|TITLE:||THE PROBLEM OF LOCATION: WEBSITE NAVIGATION STANDARDS AND USER EXPECTATIONS OF MENU PLACEMENT ON E-COMMERCE WEBSITES|
|PRINCIPLE INVESTIGATOR:||STANCLIFF, RACHEL|
ENGLISH, FOREIGN LANGUAGES, & JOURNALISM
File Created: September 24, 2012|
Department Chair Action Date: September 24, 2012
Current Status: Expired. Final Status Report or Extension Needed.
|Confidentiality||Data are not linked to individuals|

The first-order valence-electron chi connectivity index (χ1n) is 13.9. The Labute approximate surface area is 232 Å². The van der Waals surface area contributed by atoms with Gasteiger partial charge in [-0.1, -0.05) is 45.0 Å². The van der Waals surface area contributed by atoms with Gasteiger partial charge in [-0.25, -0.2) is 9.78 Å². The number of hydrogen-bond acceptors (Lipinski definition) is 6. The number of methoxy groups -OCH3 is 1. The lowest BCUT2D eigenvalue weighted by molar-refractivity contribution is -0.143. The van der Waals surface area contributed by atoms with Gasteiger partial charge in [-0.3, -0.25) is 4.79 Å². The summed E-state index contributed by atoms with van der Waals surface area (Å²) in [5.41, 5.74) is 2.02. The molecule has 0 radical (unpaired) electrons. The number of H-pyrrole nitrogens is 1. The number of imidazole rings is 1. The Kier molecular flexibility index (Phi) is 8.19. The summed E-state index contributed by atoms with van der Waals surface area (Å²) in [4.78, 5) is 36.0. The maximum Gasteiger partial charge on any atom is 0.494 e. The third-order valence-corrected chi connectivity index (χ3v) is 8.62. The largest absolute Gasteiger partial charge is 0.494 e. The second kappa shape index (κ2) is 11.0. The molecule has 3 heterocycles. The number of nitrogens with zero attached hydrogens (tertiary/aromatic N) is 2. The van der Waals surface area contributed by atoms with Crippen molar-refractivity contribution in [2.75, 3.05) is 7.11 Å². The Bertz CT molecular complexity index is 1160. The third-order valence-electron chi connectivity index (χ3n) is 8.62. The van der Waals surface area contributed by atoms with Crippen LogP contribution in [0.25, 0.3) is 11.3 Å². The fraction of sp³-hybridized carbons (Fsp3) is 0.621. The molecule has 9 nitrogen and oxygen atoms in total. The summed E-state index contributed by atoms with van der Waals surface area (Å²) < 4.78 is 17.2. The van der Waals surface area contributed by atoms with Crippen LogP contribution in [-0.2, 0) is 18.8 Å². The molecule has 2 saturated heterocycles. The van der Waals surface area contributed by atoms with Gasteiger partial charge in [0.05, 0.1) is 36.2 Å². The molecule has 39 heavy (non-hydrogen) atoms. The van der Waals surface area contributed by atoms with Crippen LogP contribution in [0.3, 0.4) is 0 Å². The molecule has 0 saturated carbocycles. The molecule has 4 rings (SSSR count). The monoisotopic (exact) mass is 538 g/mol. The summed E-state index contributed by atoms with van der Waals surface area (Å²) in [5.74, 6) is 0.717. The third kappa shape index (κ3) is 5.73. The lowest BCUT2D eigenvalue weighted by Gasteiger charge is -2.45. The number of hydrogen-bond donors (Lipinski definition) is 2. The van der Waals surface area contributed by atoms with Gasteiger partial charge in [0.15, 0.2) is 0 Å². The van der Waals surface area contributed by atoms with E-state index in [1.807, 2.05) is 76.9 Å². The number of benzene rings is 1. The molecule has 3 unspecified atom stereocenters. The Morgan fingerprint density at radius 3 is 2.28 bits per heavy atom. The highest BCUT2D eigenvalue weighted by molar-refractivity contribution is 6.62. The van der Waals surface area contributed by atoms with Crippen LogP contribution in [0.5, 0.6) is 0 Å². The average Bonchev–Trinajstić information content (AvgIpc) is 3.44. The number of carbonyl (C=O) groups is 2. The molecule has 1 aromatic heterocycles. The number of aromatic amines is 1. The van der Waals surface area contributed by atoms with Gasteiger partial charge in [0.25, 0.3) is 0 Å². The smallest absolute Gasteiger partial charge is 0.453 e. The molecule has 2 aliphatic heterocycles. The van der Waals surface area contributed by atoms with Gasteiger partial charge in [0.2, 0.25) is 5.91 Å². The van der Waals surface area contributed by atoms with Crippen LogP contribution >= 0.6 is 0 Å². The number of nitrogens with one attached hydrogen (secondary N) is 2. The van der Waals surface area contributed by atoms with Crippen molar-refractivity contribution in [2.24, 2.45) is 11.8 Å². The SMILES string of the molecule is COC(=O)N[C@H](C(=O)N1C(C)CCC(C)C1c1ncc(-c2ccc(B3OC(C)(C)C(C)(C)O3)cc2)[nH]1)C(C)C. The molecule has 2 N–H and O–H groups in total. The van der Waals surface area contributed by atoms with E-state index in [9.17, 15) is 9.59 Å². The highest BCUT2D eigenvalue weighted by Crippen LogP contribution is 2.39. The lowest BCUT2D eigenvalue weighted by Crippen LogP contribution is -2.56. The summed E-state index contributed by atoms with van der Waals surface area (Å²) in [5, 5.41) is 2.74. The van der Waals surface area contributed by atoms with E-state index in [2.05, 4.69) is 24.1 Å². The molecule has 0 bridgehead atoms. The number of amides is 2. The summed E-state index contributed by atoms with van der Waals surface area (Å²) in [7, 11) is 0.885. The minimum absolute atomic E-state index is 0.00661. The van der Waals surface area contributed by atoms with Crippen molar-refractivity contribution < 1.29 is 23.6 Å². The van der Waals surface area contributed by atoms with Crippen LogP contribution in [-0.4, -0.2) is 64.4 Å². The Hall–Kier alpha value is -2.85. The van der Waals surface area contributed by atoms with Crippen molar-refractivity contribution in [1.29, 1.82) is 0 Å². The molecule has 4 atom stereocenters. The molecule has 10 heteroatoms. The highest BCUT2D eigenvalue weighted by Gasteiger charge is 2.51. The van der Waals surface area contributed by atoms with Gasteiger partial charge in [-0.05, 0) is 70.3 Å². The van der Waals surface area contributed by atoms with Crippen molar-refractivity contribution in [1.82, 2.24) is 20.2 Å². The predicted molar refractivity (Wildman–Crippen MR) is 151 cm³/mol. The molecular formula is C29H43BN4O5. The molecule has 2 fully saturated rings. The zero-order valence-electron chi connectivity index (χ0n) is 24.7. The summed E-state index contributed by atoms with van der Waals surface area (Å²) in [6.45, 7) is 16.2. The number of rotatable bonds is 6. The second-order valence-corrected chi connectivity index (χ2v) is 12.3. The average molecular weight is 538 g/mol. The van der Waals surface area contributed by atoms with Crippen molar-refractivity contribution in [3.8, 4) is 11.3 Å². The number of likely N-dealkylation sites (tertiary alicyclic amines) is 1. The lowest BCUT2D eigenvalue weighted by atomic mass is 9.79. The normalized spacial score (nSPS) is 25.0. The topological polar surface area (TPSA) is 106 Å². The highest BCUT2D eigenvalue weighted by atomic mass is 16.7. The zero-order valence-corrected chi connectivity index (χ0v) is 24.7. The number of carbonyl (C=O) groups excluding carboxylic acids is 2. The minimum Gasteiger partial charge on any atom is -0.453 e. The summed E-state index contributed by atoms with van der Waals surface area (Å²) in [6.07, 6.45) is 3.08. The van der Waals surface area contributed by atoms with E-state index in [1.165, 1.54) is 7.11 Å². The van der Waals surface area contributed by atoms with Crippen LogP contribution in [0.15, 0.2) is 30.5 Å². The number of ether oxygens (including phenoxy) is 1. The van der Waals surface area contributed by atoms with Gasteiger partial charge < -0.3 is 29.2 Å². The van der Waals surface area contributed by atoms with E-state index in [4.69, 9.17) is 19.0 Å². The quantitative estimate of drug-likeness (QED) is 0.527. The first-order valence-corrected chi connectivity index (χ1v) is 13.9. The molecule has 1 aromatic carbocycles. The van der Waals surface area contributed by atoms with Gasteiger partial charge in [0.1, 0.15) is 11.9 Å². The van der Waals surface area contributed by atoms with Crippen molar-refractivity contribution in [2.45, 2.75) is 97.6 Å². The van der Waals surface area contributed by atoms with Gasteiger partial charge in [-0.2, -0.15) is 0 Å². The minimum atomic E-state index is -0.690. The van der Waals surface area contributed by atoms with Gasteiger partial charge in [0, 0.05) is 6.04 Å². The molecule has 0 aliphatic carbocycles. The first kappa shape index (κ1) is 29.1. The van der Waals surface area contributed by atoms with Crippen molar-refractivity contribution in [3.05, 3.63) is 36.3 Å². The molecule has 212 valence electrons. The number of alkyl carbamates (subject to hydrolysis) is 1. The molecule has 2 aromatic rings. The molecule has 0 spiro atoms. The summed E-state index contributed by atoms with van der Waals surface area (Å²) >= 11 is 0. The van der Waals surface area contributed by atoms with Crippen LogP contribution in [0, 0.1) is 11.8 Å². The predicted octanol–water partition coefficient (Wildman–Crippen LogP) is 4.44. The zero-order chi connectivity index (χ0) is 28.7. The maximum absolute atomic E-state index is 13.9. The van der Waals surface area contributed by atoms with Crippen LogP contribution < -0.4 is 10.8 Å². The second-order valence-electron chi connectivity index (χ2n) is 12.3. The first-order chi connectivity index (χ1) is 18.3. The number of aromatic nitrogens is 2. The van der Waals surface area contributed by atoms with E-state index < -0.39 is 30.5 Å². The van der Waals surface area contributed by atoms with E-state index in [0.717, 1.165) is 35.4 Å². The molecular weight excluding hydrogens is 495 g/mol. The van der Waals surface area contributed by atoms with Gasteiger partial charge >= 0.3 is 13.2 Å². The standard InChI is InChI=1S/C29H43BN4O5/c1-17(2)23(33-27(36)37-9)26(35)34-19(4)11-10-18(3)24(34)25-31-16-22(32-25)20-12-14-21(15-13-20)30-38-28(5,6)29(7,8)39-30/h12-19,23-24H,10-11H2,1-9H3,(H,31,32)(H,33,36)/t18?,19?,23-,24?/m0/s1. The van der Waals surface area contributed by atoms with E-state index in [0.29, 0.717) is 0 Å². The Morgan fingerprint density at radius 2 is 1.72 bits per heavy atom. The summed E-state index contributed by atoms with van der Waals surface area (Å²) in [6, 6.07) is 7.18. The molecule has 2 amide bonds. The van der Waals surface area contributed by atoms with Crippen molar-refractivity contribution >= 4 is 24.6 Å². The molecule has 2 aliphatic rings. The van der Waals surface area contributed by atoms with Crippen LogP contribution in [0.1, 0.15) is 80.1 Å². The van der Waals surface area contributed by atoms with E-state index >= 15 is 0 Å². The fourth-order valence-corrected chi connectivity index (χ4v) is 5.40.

STATEMENT OF PURPOSEThe World Wide Web could not exist without the basic hyperlink, the building block of navigation. Navigation systems and the website layouts that they are a part of have become increasingly complex and sophisticated. Any technical communicator who becomes responsible for the graphic design, layout, and structure of a website’s form and content has likewise been given an increasingly complex and sensitive task. My study focuses on user expectations for the layout and placement of four functional groupings (or menus) of navigation links that have emerged within broad website navigation systems: global, local, associative, and utility menus. Specifically, my study will compare technical communicators’ “common knowledge” about the conventional placement of navigation menus with savvy website users’ expectations of the same menus. Due to the wide range of website types and the almost infinite possible variations of audiences these sites area aimed at, I will narrow my focus to navigation menus in e-commerce websites and the expectations that the most confident and intensive website users have. Proper website architecture is particularly beneficial for the owners and maintainers of e-commerce websites, who can make or lose large amounts of money because of the smallest details. Users are also becoming increasingly proficient and comfortable with using websites; in the not so distant future, a majority of website users will not be able to remember a time before the World Wide Web, the so-called “digital natives” or “Net Generation”. The developers and maintainers of e-commerce websites need to know how to meet the expectations of these users to develop and preserve their websites’ credibility. POSSIBLE OUTCOMES I have two hypotheses for the outcome of my study. First, web design layout conventions may not meet user expectations because technical communicators do not know what those expectations are (or they only know anecdotally). Second, conventions may meet expectations because users form their mental models based on the layout standards that they most frequently see and use.